Symposium: Joba Should Stay in the Rotation

In his last game (against the Indians), Joba Chamberlain pitched a 1-2-3 eighth inning on the way to a Rivera save and a Yankees win. Oh yeah, he also pitched the first seven innings, giving up only four hits and two runs. That was probably more important.

This shouldn’t even be a debate. Anyone who knows anything about baseball knows that a starting pitcher is more valuable than a relief pitcher. In fact, anyone who knows anything about ANYTHING knows that, if someone is good at something, you want him to do that thing MORE.

A good starting pitcher can start about 32 games and throw 200+ innings in a season. A good middle relief pitcher will pitch maybe 80 innings. Eddie Guardado, whose nickname was “Everyday Eddie,” never appeared more than every other day, or pitched more than 94 innings, in any year.

The fact is that a good starting pitcher is the most valuable player in baseball (and possibly all of sports). A starter pitches more innings and can basically win a game by himself (unless you’re Johan Santana). A good eighth-inning guy is certainly valuable, but in most games, he is not needed. The value of middle relief is generally overstated for two reasons:

First, because of the heightened role it takes on in the playoffs. Almost every year, a key postseason game comes down to which bullpen pitches better. Every fan probably has his own personal favorite (or most devastating) memory of a postseason game coming down to a comeback against a bad bullpen. (Mine is Jim Leyritz)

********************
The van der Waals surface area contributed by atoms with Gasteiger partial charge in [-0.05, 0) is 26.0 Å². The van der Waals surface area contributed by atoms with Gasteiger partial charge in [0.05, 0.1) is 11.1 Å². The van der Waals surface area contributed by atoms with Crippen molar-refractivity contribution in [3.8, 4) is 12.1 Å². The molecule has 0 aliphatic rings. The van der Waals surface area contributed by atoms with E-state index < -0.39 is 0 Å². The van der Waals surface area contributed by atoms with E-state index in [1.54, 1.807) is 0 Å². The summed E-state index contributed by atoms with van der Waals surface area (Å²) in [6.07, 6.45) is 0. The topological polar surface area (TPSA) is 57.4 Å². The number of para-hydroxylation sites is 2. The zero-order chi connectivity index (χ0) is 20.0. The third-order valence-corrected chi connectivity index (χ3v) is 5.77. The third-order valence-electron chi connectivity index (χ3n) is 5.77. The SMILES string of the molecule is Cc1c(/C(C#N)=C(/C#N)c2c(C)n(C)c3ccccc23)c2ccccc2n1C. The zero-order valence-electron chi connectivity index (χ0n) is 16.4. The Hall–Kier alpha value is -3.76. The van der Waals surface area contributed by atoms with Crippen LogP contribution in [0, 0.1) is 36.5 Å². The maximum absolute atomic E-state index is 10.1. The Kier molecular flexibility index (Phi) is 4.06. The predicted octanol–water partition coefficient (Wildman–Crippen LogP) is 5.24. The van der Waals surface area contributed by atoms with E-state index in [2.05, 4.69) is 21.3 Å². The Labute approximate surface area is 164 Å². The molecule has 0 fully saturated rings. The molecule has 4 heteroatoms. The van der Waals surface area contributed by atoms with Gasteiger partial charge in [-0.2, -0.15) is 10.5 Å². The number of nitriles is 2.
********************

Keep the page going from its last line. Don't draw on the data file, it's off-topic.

The second reason is middle relief’s tendency to fail in a big way. When a starter pitches poorly (or anyone on the team, for that matter), there isn’t necessarily one thing you can point at. Often, a starter can have a terrible performance, and the team can still win (ask Kenny Rogers). When a relief pitcher screws up, there is often a highlight (a walk-off hit or game-tying home run) that gets shown over and over again.

These two things lead us to overvalue middle relief. The bullpen is important. But starting pitching is more important. If you have good starters, you rely on your bullpen less and you have bigger leads and a wider margin for error in late innings. Joba showed in Cleveland that he can be a great starter. Putting him in the bullpen would be a waste.

One response to this post.

  1. […] Or the controversy caused if the manager ever tried to work him into the rotation (on the one hand, starters are more valuable, but at the same time, how do you stretch out a pre-teen’s arm?). I would get MLB’s […]

    Reply

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